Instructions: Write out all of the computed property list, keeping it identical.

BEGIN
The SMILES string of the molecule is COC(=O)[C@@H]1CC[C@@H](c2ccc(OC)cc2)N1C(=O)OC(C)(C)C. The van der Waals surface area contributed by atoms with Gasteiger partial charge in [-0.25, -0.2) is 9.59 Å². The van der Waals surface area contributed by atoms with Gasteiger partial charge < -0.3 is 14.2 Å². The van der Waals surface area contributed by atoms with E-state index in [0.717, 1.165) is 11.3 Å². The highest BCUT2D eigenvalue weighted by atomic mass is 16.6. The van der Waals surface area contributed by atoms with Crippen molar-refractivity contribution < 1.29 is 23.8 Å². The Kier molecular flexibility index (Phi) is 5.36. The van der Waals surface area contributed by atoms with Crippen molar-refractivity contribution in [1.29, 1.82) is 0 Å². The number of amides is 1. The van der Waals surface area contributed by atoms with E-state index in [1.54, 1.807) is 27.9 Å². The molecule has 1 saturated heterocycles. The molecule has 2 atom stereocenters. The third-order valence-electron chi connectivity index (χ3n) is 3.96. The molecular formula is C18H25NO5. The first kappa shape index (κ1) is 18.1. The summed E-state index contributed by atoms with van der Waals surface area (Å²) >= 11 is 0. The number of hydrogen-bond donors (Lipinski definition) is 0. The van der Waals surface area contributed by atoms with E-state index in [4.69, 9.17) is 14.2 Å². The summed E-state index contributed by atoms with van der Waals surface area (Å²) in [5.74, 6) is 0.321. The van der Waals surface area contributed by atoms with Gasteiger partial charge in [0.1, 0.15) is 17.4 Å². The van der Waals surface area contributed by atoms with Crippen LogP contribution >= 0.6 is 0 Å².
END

The SMILES string of the molecule is COC(=O)[C@@H]1CC[C@@H](c2ccc(OC)cc2)N1C(=O)OC(C)(C)C. The van der Waals surface area contributed by atoms with Gasteiger partial charge in [-0.25, -0.2) is 9.59 Å². The van der Waals surface area contributed by atoms with Gasteiger partial charge < -0.3 is 14.2 Å². The van der Waals surface area contributed by atoms with E-state index in [0.717, 1.165) is 11.3 Å². The highest BCUT2D eigenvalue weighted by atomic mass is 16.6. The van der Waals surface area contributed by atoms with Crippen molar-refractivity contribution < 1.29 is 23.8 Å². The Kier molecular flexibility index (Phi) is 5.36. The van der Waals surface area contributed by atoms with Crippen molar-refractivity contribution in [1.29, 1.82) is 0 Å². The number of amides is 1. The van der Waals surface area contributed by atoms with E-state index in [1.54, 1.807) is 27.9 Å². The molecule has 1 saturated heterocycles. The molecule has 2 atom stereocenters. The third-order valence-electron chi connectivity index (χ3n) is 3.96. The molecular formula is C18H25NO5. The first kappa shape index (κ1) is 18.1. The summed E-state index contributed by atoms with van der Waals surface area (Å²) >= 11 is 0. The number of hydrogen-bond donors (Lipinski definition) is 0. The van der Waals surface area contributed by atoms with E-state index in [4.69, 9.17) is 14.2 Å². The summed E-state index contributed by atoms with van der Waals surface area (Å²) in [5.74, 6) is 0.321. The van der Waals surface area contributed by atoms with Gasteiger partial charge in [0.1, 0.15) is 17.4 Å². The van der Waals surface area contributed by atoms with Crippen LogP contribution >= 0.6 is 0 Å².